Once you decide to divorce, you’re likely to have questions and concerns about your current financial circumstances as well as how you’ll stabilize your situation in the future.
As you turn your attention to your finances, you’ll come to find that you need a variety of financial documents in order to remain organized.
While no two situations are the same, these documents are typically among the most important:
- Property and debt division checklist: This is designed to outline both your assets and debts, giving you a clear idea of what requires division during your divorce. This document is also a good place to note which assets and debts are separate and which are joint.
- Pay stubs: As a general rule of thumb, collect pay stubs for the last six to 12 months. If you’re unemployed, collect any paperwork associated with unemployment compensation that you’ve received.
- Tax returns: If available, organize copies of your last three tax returns. Since you probably only have one copy, it may not be available to you. In this case, you can always contact your tax professional to provide you with another.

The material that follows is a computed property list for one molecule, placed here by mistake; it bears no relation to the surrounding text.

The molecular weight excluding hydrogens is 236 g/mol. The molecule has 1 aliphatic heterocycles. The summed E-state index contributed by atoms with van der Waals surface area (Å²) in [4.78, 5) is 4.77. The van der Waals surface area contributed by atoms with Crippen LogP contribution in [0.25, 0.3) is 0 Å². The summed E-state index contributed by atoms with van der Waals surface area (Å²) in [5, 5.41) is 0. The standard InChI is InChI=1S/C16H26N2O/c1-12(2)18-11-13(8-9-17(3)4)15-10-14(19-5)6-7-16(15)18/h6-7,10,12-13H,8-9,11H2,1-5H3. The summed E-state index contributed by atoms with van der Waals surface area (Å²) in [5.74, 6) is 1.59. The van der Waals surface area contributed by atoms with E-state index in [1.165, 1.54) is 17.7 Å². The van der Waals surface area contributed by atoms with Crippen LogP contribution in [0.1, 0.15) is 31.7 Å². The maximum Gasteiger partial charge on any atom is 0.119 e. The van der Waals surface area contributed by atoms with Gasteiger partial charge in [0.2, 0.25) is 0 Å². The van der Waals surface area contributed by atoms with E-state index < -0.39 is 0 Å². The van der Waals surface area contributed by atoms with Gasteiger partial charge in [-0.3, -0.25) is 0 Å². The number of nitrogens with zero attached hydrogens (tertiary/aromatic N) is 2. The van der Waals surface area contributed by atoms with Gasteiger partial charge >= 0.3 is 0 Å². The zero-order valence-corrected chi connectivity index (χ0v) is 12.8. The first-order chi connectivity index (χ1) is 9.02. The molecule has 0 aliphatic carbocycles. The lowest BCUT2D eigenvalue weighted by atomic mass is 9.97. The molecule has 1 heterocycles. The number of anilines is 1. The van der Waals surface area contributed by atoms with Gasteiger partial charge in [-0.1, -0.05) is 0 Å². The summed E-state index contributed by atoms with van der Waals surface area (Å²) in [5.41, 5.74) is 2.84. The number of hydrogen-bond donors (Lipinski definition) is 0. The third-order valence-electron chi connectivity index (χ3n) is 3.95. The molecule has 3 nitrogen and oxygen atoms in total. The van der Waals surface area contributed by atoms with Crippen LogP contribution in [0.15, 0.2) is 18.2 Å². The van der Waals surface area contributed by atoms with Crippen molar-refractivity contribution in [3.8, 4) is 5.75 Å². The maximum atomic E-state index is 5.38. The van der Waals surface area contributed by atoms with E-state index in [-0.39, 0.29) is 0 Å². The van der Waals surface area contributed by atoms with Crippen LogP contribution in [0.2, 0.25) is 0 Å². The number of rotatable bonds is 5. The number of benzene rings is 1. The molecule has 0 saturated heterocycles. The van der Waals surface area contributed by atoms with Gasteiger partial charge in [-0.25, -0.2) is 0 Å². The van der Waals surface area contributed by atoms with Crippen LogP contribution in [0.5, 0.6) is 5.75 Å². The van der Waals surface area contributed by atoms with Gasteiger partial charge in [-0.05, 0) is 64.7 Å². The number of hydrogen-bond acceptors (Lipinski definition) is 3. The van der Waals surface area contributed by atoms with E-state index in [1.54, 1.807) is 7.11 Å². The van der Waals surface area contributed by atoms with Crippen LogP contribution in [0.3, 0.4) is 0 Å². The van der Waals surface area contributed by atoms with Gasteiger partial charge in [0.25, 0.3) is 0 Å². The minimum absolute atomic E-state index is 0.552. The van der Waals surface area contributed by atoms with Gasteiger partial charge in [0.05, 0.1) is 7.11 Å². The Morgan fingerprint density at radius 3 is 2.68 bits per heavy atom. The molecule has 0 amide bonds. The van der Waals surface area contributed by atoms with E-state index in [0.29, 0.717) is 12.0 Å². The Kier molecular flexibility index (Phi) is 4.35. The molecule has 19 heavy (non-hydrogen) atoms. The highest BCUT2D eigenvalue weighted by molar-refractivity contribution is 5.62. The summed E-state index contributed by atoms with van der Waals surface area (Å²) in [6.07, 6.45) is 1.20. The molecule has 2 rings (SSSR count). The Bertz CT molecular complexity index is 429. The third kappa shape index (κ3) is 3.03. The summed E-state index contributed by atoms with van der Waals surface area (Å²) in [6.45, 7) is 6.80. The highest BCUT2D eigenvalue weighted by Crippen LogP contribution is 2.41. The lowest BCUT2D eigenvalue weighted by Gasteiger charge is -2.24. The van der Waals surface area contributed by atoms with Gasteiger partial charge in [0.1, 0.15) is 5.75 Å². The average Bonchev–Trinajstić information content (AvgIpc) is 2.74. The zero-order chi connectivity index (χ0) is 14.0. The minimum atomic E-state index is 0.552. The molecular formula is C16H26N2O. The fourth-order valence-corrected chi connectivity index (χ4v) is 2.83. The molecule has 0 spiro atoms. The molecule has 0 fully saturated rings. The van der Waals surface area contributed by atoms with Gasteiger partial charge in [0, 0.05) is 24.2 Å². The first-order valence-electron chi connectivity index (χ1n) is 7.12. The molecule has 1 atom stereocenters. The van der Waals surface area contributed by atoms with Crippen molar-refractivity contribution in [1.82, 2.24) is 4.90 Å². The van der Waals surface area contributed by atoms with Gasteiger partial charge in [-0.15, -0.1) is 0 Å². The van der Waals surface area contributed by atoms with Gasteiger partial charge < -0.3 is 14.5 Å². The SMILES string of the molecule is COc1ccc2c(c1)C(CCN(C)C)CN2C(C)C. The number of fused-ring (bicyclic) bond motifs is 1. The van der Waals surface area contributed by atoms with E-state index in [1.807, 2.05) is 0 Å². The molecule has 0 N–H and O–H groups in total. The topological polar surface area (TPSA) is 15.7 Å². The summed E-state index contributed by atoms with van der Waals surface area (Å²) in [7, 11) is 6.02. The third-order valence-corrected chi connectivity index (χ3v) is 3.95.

- Prenuptial agreement: If you created a prenuptial or post-nuptial agreement, now’s the time to review it and make a copy to guide you through your divorce.
- Bank account statements: This includes all bank accounts, including checking and savings. Even if it’s an account in your name only, it’s still applicable to the divorce process.
- Retirement account statements: Retirement accounts are often a sticking point in divorce, as these have the potential to be among the most valuable assets. Pensions fit under this category, too.
The sooner you collect these financial documents, the sooner you can review them to better understand the impact they’ll have on your divorce.
For example, if you’ve stayed home to raise your children for the past 20 years while your spouse worked, you may be in position to seek alimony.
After you have your hands on these documents, among any others that you consider important, review them in great detail and devise a plan for protecting your legal rights throughout the divorce process.